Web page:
). Bromine is even more efficient than chlorine at destroying ozone on a per atom basis, but there is much less bromine in the atmosphere at present. Both chlorine and bromine contribute significantly to overall ozone depletion. Laboratory studies have also shown that fluorine and iodine atoms participate in analogous catalytic cycles. However, fluorine atoms react rapidly with water and methane to form strongly bound HF in the Earth's stratosphere, while organic molecules containing iodine react so rapidly in the lower atmosphere that they do not reach the stratosphere in significant quantities.

A single chlorine atom is able to react with an average of 100,000 ozone molecules before it is removed from the catalytic cycle. This fact plus the amount of chlorine released into the atmosphere yearly by chlorofluorocarbons (CFCs) and hydrochlorofluorocarbons (HCFCs) demonstrates the danger of CFCs and HCFCs to the environment.[6][7]

Other Languages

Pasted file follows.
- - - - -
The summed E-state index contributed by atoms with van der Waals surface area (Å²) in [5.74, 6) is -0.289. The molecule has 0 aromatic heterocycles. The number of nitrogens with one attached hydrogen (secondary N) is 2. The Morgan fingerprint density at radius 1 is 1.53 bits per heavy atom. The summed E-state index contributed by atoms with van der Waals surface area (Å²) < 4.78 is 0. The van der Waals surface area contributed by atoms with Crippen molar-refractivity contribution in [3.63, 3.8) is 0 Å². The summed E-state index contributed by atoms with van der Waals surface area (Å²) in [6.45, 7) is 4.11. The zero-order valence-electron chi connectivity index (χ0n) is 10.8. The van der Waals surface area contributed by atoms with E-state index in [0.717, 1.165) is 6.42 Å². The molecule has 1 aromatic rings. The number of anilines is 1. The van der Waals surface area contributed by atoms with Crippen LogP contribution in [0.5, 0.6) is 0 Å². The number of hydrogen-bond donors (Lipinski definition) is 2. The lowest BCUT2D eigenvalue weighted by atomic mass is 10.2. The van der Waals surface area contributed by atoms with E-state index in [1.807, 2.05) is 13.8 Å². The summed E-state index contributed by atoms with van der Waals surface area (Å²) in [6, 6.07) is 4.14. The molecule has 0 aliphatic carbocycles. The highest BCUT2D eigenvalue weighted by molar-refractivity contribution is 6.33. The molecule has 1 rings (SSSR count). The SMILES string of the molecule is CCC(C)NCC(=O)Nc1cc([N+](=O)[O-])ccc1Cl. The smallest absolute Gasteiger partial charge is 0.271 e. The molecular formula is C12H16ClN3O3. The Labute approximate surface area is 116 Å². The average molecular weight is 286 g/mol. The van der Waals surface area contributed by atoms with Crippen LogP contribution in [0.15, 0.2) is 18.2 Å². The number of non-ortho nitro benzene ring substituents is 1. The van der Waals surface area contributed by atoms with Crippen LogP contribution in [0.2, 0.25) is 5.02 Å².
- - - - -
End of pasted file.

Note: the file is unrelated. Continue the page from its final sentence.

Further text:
العربية: نضوب الأوزون
azərbaycanca: Ozon dəliyi
भोजपुरी: ओजोन कटाव
bosanski: Ozonska rupa
čeština: Ozonová díra
Deutsch: Ozonloch
eesti: Osooniauk
فارسی: کاهش ازون
ગુજરાતી: ઓઝોન અવક્ષય
한국어: 오존홀
हिन्दी: ओजोन ह्रास
hrvatski: Ozonske rupe
Bahasa Indonesia: Penipisan ozon
italiano: Buco nell'ozono
қазақша: Озон тесігі
Kreyòl ayisyen: Destwiksyon kouch ozòn
Кыргызча: Озон тешиги
Bahasa Melayu: Penipisan ozon
Nederlands: Gat in de ozonlaag
Simple English: Ozone depletion
slovenčina: Ozónová diera
slovenščina: Ozonska luknja
српски / srpski: Oštećenja ozonskog omotača
srpskohrvatski / српскохрватски: Oštećenje ozonskog omotača
suomi: Otsonikato
svenska: Ozonhål
Türkçe: Ozon deliği
українська: Озонова діра
Tiếng Việt: Sự suy giảm ôzôn